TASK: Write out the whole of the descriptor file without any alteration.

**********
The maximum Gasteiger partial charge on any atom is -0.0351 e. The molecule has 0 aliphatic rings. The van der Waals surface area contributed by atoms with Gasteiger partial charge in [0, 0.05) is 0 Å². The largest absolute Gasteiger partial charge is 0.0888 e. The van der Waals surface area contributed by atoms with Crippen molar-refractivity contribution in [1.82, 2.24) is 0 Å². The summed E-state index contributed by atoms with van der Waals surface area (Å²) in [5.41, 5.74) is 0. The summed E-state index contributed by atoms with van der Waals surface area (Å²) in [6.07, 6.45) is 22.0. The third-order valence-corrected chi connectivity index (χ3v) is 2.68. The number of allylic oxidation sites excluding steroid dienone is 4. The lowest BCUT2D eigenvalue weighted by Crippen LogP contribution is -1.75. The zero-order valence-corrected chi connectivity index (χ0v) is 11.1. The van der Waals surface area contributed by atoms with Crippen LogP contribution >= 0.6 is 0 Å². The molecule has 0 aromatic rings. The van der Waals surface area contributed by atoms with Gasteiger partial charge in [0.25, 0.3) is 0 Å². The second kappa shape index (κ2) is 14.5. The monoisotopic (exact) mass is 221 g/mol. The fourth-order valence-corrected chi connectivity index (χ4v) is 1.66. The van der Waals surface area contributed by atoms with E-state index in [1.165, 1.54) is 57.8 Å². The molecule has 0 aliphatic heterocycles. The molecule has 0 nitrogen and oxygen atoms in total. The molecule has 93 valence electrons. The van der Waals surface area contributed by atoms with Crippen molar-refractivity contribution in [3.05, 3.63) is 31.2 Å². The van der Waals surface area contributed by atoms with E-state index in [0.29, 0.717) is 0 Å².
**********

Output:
The maximum Gasteiger partial charge on any atom is -0.0351 e. The molecule has 0 aliphatic rings. The van der Waals surface area contributed by atoms with Gasteiger partial charge in [0, 0.05) is 0 Å². The largest absolute Gasteiger partial charge is 0.0888 e. The van der Waals surface area contributed by atoms with Crippen molar-refractivity contribution in [1.82, 2.24) is 0 Å². The summed E-state index contributed by atoms with van der Waals surface area (Å²) in [5.41, 5.74) is 0. The summed E-state index contributed by atoms with van der Waals surface area (Å²) in [6.07, 6.45) is 22.0. The third-order valence-corrected chi connectivity index (χ3v) is 2.68. The number of allylic oxidation sites excluding steroid dienone is 4. The lowest BCUT2D eigenvalue weighted by Crippen LogP contribution is -1.75. The zero-order valence-corrected chi connectivity index (χ0v) is 11.1. The van der Waals surface area contributed by atoms with Crippen LogP contribution >= 0.6 is 0 Å². The molecule has 0 aromatic rings. The van der Waals surface area contributed by atoms with Gasteiger partial charge in [0.25, 0.3) is 0 Å². The second kappa shape index (κ2) is 14.5. The monoisotopic (exact) mass is 221 g/mol. The fourth-order valence-corrected chi connectivity index (χ4v) is 1.66. The van der Waals surface area contributed by atoms with E-state index in [1.165, 1.54) is 57.8 Å². The molecule has 0 aliphatic heterocycles. The molecule has 0 nitrogen and oxygen atoms in total. The molecule has 93 valence electrons. The van der Waals surface area contributed by atoms with Crippen molar-refractivity contribution in [3.05, 3.63) is 31.2 Å². The van der Waals surface area contributed by atoms with E-state index in [0.29, 0.717) is 0 Å².